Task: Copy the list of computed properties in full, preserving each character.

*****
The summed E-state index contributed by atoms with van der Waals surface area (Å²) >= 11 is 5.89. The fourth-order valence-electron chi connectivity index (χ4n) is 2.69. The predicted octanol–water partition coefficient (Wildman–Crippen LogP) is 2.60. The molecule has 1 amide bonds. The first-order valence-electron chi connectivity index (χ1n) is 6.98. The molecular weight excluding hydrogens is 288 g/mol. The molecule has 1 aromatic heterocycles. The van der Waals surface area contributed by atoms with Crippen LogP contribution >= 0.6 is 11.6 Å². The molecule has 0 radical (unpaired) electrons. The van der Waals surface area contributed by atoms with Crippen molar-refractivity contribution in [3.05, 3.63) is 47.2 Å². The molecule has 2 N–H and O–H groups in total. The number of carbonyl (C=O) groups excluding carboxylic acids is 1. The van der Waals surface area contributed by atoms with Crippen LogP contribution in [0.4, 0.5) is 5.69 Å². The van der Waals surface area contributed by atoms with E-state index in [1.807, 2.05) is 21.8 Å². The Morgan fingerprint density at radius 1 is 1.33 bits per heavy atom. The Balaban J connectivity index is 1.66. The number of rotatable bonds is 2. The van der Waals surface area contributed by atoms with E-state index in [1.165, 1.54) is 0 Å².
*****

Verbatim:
The summed E-state index contributed by atoms with van der Waals surface area (Å²) >= 11 is 5.89. The fourth-order valence-electron chi connectivity index (χ4n) is 2.69. The predicted octanol–water partition coefficient (Wildman–Crippen LogP) is 2.60. The molecule has 1 amide bonds. The first-order valence-electron chi connectivity index (χ1n) is 6.98. The molecular weight excluding hydrogens is 288 g/mol. The molecule has 1 aromatic heterocycles. The van der Waals surface area contributed by atoms with Crippen LogP contribution >= 0.6 is 11.6 Å². The molecule has 0 radical (unpaired) electrons. The van der Waals surface area contributed by atoms with Crippen molar-refractivity contribution in [3.05, 3.63) is 47.2 Å². The molecule has 2 N–H and O–H groups in total. The number of carbonyl (C=O) groups excluding carboxylic acids is 1. The van der Waals surface area contributed by atoms with Crippen LogP contribution in [0.4, 0.5) is 5.69 Å². The van der Waals surface area contributed by atoms with E-state index in [1.807, 2.05) is 21.8 Å². The Morgan fingerprint density at radius 1 is 1.33 bits per heavy atom. The Balaban J connectivity index is 1.66. The number of rotatable bonds is 2. The van der Waals surface area contributed by atoms with E-state index in [1.165, 1.54) is 0 Å².